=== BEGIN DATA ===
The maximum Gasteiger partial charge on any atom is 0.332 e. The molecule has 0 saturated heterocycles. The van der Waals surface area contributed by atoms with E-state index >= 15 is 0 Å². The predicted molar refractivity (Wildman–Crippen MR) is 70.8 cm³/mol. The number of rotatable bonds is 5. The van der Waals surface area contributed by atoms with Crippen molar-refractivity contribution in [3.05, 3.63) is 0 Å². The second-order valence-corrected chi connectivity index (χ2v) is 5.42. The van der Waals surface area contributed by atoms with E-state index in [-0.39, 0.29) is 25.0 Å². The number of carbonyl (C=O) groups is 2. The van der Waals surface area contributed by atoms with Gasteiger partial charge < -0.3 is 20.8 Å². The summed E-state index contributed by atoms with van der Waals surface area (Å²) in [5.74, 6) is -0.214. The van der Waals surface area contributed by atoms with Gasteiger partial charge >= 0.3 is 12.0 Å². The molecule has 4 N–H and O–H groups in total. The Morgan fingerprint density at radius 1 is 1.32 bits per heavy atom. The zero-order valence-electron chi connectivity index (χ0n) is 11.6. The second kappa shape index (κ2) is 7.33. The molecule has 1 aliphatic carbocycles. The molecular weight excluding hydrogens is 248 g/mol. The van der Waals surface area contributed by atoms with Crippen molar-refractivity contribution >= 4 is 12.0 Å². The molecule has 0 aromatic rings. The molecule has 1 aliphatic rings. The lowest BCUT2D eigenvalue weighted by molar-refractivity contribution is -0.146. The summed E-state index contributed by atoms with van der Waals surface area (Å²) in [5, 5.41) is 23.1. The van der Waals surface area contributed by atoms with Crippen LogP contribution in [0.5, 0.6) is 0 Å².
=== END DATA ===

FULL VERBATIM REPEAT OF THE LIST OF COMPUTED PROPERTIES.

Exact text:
The maximum Gasteiger partial charge on any atom is 0.332 e. The molecule has 0 saturated heterocycles. The van der Waals surface area contributed by atoms with E-state index >= 15 is 0 Å². The predicted molar refractivity (Wildman–Crippen MR) is 70.8 cm³/mol. The number of rotatable bonds is 5. The van der Waals surface area contributed by atoms with Crippen molar-refractivity contribution in [3.05, 3.63) is 0 Å². The second-order valence-corrected chi connectivity index (χ2v) is 5.42. The van der Waals surface area contributed by atoms with E-state index in [-0.39, 0.29) is 25.0 Å². The number of carbonyl (C=O) groups is 2. The van der Waals surface area contributed by atoms with Gasteiger partial charge < -0.3 is 20.8 Å². The summed E-state index contributed by atoms with van der Waals surface area (Å²) in [5.74, 6) is -0.214. The van der Waals surface area contributed by atoms with Gasteiger partial charge >= 0.3 is 12.0 Å². The molecule has 4 N–H and O–H groups in total. The Morgan fingerprint density at radius 1 is 1.32 bits per heavy atom. The zero-order valence-electron chi connectivity index (χ0n) is 11.6. The second kappa shape index (κ2) is 7.33. The molecule has 1 aliphatic carbocycles. The molecular weight excluding hydrogens is 248 g/mol. The van der Waals surface area contributed by atoms with Crippen molar-refractivity contribution >= 4 is 12.0 Å². The molecule has 0 aromatic rings. The molecule has 1 aliphatic rings. The lowest BCUT2D eigenvalue weighted by molar-refractivity contribution is -0.146. The summed E-state index contributed by atoms with van der Waals surface area (Å²) in [5, 5.41) is 23.1. The van der Waals surface area contributed by atoms with Crippen LogP contribution in [0.5, 0.6) is 0 Å².